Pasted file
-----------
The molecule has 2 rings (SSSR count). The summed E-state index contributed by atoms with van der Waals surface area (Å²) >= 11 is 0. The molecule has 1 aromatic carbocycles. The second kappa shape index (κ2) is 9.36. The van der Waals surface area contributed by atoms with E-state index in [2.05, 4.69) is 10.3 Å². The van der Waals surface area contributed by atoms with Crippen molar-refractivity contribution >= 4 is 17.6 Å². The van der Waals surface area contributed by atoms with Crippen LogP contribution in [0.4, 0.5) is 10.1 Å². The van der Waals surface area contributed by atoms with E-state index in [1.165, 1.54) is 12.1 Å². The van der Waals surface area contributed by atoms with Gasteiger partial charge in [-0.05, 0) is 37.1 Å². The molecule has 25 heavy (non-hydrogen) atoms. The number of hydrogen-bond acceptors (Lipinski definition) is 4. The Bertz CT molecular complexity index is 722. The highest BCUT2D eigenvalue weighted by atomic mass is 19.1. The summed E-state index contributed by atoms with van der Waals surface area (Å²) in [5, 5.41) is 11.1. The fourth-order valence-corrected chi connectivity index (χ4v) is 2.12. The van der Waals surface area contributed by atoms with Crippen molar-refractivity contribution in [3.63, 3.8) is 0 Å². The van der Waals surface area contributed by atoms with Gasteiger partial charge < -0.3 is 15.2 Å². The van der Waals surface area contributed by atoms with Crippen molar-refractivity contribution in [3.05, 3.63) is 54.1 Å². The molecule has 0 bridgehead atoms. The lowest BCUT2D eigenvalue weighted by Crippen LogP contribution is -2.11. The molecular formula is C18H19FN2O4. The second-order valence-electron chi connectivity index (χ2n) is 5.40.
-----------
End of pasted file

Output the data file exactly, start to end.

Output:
The molecule has 2 rings (SSSR count). The summed E-state index contributed by atoms with van der Waals surface area (Å²) >= 11 is 0. The molecule has 1 aromatic carbocycles. The second kappa shape index (κ2) is 9.36. The van der Waals surface area contributed by atoms with E-state index in [2.05, 4.69) is 10.3 Å². The van der Waals surface area contributed by atoms with Crippen molar-refractivity contribution >= 4 is 17.6 Å². The van der Waals surface area contributed by atoms with Crippen LogP contribution in [0.4, 0.5) is 10.1 Å². The van der Waals surface area contributed by atoms with E-state index in [1.165, 1.54) is 12.1 Å². The van der Waals surface area contributed by atoms with Gasteiger partial charge in [-0.05, 0) is 37.1 Å². The molecule has 25 heavy (non-hydrogen) atoms. The number of hydrogen-bond acceptors (Lipinski definition) is 4. The Bertz CT molecular complexity index is 722. The highest BCUT2D eigenvalue weighted by atomic mass is 19.1. The summed E-state index contributed by atoms with van der Waals surface area (Å²) in [5, 5.41) is 11.1. The fourth-order valence-corrected chi connectivity index (χ4v) is 2.12. The van der Waals surface area contributed by atoms with Crippen molar-refractivity contribution in [3.63, 3.8) is 0 Å². The van der Waals surface area contributed by atoms with Gasteiger partial charge < -0.3 is 15.2 Å². The van der Waals surface area contributed by atoms with Crippen molar-refractivity contribution in [3.05, 3.63) is 54.1 Å². The molecule has 0 bridgehead atoms. The lowest BCUT2D eigenvalue weighted by Crippen LogP contribution is -2.11. The molecular formula is C18H19FN2O4. The second-order valence-electron chi connectivity index (χ2n) is 5.40.